The Ukrainian energy market has been undergoing significant change for the past few years, with serious steps taken to liberalize the Ukrainian gas market. In a bid to end gas dependence on Russia, Ukraine has developed ambitious plans to boost domestic production. For the first time in its history, Ukrainian state-owned gas production company Ukrgasvydobuvannya has signed contracts with a number of foreign gas drilling companies. Meanwhile, the entry of gas traders to the Ukrainian gas market reflects the sector’s growing competitiveness and investor appeal. Additionally, the planned unbundling of the country’s gas transmission system operator should lead to further energy sector transparency. The Ukrainian electricity market has undergone considerable liberalization while favourable new legislation has made the renewable energy sector far more attractive to investors. Ukraine’s quest for energy independence is a matter of national security, creating a wide range of business opportunities in the renewables sector. The removal of subsidies and rising household energy tariffs have also led to mounting interest in energy efficiency.

Looking Ahead

We believe the ongoing changes taking place in Ukraine will meet the needs and expectations of the business community. It is no exaggeration to say that the existence of a fair and effective judiciary system, along with an understandable legislative environment including corporate, antimonopoly, and banking legislation, are preconditions for future economic growth. Given the developments currently taking place, we believe that what some still regard as a period of crisis is actually the ideal time for investment.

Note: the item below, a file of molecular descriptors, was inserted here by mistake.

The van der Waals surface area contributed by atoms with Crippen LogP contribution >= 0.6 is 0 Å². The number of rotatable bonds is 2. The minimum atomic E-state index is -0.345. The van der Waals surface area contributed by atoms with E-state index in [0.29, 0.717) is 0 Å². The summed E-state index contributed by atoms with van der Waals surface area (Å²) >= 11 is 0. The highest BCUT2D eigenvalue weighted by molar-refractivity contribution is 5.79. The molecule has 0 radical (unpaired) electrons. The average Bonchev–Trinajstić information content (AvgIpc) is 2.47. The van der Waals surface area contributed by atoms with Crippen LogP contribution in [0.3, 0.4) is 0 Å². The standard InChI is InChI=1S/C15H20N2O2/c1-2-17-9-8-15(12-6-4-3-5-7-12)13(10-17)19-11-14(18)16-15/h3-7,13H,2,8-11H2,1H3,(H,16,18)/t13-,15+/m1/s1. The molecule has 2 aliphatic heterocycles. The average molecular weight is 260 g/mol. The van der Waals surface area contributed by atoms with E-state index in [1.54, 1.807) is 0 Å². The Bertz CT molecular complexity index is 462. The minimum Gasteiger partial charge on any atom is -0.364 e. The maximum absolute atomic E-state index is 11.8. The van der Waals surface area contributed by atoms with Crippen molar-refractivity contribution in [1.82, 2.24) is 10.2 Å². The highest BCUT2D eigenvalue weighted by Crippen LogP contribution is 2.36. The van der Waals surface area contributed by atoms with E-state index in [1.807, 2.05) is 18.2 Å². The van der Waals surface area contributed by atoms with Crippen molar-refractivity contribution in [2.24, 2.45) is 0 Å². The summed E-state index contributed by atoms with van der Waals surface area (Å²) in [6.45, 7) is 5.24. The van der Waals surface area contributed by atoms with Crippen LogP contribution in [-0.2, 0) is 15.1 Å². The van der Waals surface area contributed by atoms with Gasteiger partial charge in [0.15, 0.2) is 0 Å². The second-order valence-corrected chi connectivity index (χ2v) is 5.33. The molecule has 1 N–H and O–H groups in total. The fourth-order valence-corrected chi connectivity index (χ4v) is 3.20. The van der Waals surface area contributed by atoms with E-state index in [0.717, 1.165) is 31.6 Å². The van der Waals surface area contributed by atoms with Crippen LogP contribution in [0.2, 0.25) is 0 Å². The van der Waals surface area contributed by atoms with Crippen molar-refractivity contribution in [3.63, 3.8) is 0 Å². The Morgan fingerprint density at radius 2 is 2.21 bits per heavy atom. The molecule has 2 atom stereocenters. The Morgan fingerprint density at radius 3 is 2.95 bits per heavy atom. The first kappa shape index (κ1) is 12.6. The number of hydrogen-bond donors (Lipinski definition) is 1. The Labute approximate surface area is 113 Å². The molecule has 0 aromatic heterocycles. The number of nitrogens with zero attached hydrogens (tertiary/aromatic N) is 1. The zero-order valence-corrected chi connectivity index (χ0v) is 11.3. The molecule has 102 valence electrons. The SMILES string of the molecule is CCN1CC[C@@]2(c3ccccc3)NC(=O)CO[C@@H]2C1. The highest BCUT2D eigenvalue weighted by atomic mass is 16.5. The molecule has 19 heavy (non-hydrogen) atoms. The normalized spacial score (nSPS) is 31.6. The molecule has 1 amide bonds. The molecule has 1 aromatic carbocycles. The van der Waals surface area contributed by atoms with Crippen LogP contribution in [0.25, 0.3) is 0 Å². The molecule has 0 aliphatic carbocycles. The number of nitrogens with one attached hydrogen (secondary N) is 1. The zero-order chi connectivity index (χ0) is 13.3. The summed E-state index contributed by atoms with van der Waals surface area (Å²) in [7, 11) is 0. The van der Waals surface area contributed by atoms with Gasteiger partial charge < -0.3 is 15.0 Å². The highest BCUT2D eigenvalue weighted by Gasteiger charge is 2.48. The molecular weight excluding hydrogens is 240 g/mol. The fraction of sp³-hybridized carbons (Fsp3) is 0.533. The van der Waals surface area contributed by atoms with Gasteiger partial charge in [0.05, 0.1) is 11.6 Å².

austria in ukraine

Introducing the Ukrainian-Austrian Association New association seeks to strengthen existing bilateral ties and overcome business barriers

through joint initiatives in the cultural, business and social spheres. In the business sector, our emphasis will be very much on fostering focused B2B relationships in the areas that matter most for both countries. Ukraine and Austria already enjoy a thriving bilateral business relationship, but there are huge opportunities for the further expansion of cooperation. This means identifying potential gains and working with existing business and civil society organizations to bring Ukrainians and Austrians together and create platforms for direct communication.